Now all roads lead to France and heavy is the tread
Of the living; but the dead returning lightly dance.
Edward Thomas, Roads

Tuesday, May 6, 2014

The Great War: A Combat History of the First World War — Reviewed by David F. Beer

The Great War: A Combat History of the First World War
by Peter Hart
Oxford University Press, 2013

There comes a time when war ceases to be an adventure and the young regard it cynically, disillusioned and disenchanted. I do not suppose any generation ever marched to war with the stars in their eyes as my generation did, but after the Somme and the even worse slaughter at Third Ypres there were no more stars.
Lt. Richard Dixon, RFA, quoted by the author, p.410

As the Centennial gets under way specialized books about World War One seem to be proliferating. Yet there's still a need for general introductions to the war, especially since the Centennial may well attract the attention of curious people who have little or no real knowledge of the conflict. Thus Peter Hart's The Great War: A Combat History of the First World War is a new and most welcome book for beginners, taking its place among other notable surveys such as those by John Keegan, Hew Strachan, G. J. Meyer, Jeremy Black, and others.

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The author's conviction that "no one human can master the Great War in its totality," stated in his Acknowledgements section, is a sentiment most of us will readily accept. Nevertheless, this 500-page history goes a long way toward giving the reader the feeling that, at least from a British angle, a pretty thorough description of the war has been presented. As Hart admits, he doesn't look at some of the more obscure campaigns of the war but focuses primarily on the Western Front, where, he feels, the most crucial action took place. Fighting on the Eastern Front and at Gallipoli, Salonika, Mesopotamia, and Palestine all have chapters devoted to them, however, as do important naval actions. Not having a very clear idea of the importance of Salonika and the Sinai and Palestinian campaigns, I was grateful for the lucid and insightful views of them that the author provided.

The book is organized into 19 chapters providing a clear chronological journey through the war. Both the Western and Eastern Fronts are given their own chapters for each year, as is the sea war. According to when they took place, the other campaigns mentioned above are also discussed. Hart's approach to the war is by no means that of the old "lions led by donkeys" or "butchers and bunglers" perspective. He does not demonize Douglas Haig or other leaders, but rather sees them as men who found themselves in new and demanding situations that forced them to make massive and costly decisions. They were also willing to learn — indeed forced to learn — from their mistakes or from altered circumstances. Hart frequently analyzes how the learning curve produced new combat methods and tactics on the Western Front and how each innovation inevitably produced a corresponding improvement in the actions of the enemy.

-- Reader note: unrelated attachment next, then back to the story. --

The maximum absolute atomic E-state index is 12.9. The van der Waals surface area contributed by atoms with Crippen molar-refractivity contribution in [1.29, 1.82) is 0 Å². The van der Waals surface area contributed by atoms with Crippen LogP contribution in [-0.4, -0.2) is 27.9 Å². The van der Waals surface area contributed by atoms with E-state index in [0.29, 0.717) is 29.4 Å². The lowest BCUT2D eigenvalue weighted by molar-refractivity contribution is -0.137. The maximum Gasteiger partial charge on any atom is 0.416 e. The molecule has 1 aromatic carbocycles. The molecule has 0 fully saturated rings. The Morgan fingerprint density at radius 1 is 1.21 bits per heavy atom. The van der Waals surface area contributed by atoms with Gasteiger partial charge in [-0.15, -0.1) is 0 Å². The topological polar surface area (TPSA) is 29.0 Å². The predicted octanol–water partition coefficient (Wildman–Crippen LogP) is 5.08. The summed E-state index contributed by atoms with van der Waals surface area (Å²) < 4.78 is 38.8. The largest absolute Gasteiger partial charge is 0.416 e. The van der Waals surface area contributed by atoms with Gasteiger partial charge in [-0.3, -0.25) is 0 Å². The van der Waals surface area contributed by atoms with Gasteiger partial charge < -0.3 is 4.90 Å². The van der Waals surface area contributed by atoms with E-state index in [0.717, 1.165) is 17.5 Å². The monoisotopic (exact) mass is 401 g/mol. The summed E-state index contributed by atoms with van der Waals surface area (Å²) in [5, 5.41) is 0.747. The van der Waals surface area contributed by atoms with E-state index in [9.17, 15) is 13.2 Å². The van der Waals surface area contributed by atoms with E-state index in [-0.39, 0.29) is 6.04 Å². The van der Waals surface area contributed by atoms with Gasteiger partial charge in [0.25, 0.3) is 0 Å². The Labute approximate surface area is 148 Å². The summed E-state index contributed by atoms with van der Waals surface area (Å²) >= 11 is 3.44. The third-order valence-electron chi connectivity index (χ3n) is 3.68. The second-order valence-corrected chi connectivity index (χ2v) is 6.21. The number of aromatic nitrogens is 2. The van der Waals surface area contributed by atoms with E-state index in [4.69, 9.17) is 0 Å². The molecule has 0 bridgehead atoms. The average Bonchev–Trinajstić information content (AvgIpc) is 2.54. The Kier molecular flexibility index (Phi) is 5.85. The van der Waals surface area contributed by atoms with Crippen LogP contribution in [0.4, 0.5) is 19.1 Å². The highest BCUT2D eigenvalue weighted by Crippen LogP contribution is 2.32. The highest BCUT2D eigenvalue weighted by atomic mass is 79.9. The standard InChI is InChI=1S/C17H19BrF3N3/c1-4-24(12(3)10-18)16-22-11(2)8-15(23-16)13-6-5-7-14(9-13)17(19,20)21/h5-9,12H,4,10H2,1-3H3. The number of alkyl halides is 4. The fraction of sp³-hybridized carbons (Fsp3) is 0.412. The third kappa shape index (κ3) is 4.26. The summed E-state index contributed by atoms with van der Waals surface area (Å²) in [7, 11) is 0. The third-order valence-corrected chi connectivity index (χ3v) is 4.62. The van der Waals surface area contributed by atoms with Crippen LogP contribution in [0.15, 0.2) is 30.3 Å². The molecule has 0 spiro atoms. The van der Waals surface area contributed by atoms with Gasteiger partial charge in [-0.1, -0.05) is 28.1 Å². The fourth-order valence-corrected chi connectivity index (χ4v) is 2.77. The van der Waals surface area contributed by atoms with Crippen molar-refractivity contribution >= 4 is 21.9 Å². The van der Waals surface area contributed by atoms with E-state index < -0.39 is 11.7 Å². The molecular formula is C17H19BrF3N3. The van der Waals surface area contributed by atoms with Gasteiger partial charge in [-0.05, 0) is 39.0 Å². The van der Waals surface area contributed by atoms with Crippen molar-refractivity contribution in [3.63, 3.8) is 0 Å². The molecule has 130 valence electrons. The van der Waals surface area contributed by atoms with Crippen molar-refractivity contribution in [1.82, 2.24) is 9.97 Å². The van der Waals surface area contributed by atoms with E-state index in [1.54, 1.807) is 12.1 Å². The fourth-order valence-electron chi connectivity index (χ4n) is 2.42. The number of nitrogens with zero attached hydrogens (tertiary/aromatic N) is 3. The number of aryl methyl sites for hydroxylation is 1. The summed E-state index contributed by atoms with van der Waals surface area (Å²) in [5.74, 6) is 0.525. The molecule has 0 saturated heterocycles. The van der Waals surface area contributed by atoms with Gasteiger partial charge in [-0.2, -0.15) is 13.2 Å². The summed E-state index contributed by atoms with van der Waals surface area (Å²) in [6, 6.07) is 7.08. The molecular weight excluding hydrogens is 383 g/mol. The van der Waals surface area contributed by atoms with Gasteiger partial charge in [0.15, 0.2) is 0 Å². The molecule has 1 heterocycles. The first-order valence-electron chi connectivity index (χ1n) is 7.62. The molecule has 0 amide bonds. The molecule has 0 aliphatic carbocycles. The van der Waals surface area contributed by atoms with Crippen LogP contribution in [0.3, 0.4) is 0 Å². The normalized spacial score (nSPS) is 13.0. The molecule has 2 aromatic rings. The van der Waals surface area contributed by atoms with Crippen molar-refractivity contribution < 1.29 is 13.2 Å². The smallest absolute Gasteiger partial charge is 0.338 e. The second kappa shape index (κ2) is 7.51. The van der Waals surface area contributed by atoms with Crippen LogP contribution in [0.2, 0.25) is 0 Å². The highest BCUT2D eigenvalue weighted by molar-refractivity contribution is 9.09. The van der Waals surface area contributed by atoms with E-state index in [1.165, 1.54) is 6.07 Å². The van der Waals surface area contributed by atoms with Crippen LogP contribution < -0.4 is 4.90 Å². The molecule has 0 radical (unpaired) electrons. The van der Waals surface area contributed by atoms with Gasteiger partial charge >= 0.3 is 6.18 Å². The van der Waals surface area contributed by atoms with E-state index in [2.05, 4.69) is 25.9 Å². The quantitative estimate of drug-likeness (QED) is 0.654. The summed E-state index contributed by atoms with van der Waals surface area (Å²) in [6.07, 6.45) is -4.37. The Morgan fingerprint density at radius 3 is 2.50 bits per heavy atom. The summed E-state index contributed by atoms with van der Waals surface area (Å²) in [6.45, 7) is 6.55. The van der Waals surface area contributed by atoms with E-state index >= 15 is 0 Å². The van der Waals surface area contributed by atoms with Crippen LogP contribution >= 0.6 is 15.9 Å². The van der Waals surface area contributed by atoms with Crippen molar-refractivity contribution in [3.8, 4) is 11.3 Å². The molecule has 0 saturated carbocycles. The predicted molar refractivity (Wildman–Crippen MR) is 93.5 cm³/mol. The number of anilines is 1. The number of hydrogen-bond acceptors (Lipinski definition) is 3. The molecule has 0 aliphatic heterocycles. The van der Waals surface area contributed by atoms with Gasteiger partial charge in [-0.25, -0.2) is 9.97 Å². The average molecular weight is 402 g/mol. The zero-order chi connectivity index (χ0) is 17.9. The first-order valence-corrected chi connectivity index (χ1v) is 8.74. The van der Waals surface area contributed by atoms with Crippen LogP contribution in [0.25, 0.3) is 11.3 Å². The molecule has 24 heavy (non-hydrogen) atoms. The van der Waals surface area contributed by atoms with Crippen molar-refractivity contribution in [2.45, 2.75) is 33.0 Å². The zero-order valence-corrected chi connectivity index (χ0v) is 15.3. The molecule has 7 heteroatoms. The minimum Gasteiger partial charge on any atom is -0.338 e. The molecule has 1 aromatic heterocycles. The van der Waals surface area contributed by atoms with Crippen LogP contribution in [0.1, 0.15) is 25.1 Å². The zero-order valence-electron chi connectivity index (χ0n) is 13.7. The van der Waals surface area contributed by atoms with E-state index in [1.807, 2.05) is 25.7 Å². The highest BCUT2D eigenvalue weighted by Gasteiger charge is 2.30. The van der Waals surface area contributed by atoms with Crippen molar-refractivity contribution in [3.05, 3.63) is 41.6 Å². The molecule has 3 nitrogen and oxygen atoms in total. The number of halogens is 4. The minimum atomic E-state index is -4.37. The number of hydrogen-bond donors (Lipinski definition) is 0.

Although it's a lengthy read, The Great War: A Combat History of the First World War never becomes dull or stodgy. This is to a large extent because of the author's fluid narrative style and lively tone; at times I almost felt I was reading a rather fast-moving novel, whether on trench tactics, tanks, convoys, gas, or American "rawness." However, the book comes alive primarily due to the numerous quotes the author cites from the people who were involved. Nearly every page provides a relevant direct quote from a general, admiral, or even more frequently and movingly from diaries and letters of the men — British, French, Australian, American, German — who did the fighting. Some of the horrified descriptions of death in the mud at Passchendaele, for example, still vividly remain in my mind.

The Forgotten, but Important, Salonika Front

Peter Hart is Oral Historian at the Imperial War Museum in London and so has access to large archives of original testimonies from those who fought in the Great War. He puts the material to good use not only in this book but also in his other publications such as The Somme and Gallipoli. A couple of slight caveats: while reading The Great War I found myself wishing the eight maps provided at the beginning of the book had been placed in their appropriate chapters, and I did trip over a number of typos which should have been caught by proofreaders. A significant plus is the number of telling photographs, many of which I had never seen, included in two different sections and which are, like the quotes, extremely effective in making the war come alive.

All in all, Hart has produced a clear, vital and sweeping history of World War One. His book will serve solidly as an introduction and reference for those wishing to become more familiar with this cataclysm. David F. Beer

1 comment:

  1. You have, or rather Hart has answered the age old question: Can there ever be a book that does justice in reporting the whole war? The answer is yes. This is an excellent read for someone who doesn't want to trip through endless opinions that degrade leaders or lessen the importance of one battle for another. Bravo!